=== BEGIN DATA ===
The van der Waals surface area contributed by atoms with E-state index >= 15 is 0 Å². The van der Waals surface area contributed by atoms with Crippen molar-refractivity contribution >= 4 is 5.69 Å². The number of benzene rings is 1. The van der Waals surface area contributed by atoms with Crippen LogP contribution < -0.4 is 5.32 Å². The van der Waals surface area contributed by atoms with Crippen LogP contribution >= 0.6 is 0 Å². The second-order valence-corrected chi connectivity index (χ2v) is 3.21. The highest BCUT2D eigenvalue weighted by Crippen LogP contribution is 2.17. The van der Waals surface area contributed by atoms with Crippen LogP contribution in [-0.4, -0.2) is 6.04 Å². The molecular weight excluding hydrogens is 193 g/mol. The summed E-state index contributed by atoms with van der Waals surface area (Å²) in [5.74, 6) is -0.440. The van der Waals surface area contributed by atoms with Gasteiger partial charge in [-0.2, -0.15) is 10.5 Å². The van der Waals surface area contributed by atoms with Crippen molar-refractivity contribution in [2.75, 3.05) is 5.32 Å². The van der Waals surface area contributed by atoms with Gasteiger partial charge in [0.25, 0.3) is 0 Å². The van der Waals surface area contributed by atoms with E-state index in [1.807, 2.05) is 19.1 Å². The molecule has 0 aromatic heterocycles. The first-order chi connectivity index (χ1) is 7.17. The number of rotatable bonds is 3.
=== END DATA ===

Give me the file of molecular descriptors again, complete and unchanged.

The van der Waals surface area contributed by atoms with E-state index >= 15 is 0 Å². The van der Waals surface area contributed by atoms with Crippen molar-refractivity contribution >= 4 is 5.69 Å². The number of benzene rings is 1. The van der Waals surface area contributed by atoms with Crippen LogP contribution < -0.4 is 5.32 Å². The van der Waals surface area contributed by atoms with Crippen LogP contribution >= 0.6 is 0 Å². The second-order valence-corrected chi connectivity index (χ2v) is 3.21. The highest BCUT2D eigenvalue weighted by Crippen LogP contribution is 2.17. The van der Waals surface area contributed by atoms with Crippen LogP contribution in [-0.4, -0.2) is 6.04 Å². The molecular weight excluding hydrogens is 193 g/mol. The summed E-state index contributed by atoms with van der Waals surface area (Å²) in [5.74, 6) is -0.440. The van der Waals surface area contributed by atoms with Gasteiger partial charge in [-0.2, -0.15) is 10.5 Å². The van der Waals surface area contributed by atoms with Crippen molar-refractivity contribution in [2.75, 3.05) is 5.32 Å². The van der Waals surface area contributed by atoms with Gasteiger partial charge in [0.25, 0.3) is 0 Å². The van der Waals surface area contributed by atoms with E-state index in [1.807, 2.05) is 19.1 Å². The molecule has 0 aromatic heterocycles. The first-order chi connectivity index (χ1) is 7.17. The number of rotatable bonds is 3.